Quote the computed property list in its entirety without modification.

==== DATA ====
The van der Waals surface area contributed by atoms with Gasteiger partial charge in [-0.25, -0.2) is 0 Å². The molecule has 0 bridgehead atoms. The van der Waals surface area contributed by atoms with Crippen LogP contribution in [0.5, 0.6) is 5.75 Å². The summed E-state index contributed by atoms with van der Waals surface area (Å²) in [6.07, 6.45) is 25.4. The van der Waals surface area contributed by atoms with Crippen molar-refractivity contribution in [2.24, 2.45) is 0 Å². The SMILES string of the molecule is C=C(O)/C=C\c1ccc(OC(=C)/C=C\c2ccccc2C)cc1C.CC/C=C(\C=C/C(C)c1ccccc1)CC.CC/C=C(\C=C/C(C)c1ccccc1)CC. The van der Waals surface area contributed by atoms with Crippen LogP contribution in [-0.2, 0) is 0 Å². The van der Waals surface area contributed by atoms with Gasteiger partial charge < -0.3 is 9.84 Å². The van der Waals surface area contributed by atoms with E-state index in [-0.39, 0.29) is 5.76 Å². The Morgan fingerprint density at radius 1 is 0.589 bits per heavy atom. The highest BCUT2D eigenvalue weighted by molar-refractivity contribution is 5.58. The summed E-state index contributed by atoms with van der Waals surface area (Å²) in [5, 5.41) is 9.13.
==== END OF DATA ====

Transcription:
The van der Waals surface area contributed by atoms with Gasteiger partial charge in [-0.25, -0.2) is 0 Å². The molecule has 0 bridgehead atoms. The van der Waals surface area contributed by atoms with Crippen LogP contribution in [0.5, 0.6) is 5.75 Å². The summed E-state index contributed by atoms with van der Waals surface area (Å²) in [6.07, 6.45) is 25.4. The van der Waals surface area contributed by atoms with Crippen molar-refractivity contribution in [2.24, 2.45) is 0 Å². The SMILES string of the molecule is C=C(O)/C=C\c1ccc(OC(=C)/C=C\c2ccccc2C)cc1C.CC/C=C(\C=C/C(C)c1ccccc1)CC.CC/C=C(\C=C/C(C)c1ccccc1)CC. The van der Waals surface area contributed by atoms with Crippen LogP contribution in [-0.2, 0) is 0 Å². The van der Waals surface area contributed by atoms with Gasteiger partial charge < -0.3 is 9.84 Å². The van der Waals surface area contributed by atoms with E-state index in [-0.39, 0.29) is 5.76 Å². The Morgan fingerprint density at radius 1 is 0.589 bits per heavy atom. The highest BCUT2D eigenvalue weighted by molar-refractivity contribution is 5.58. The summed E-state index contributed by atoms with van der Waals surface area (Å²) in [5, 5.41) is 9.13.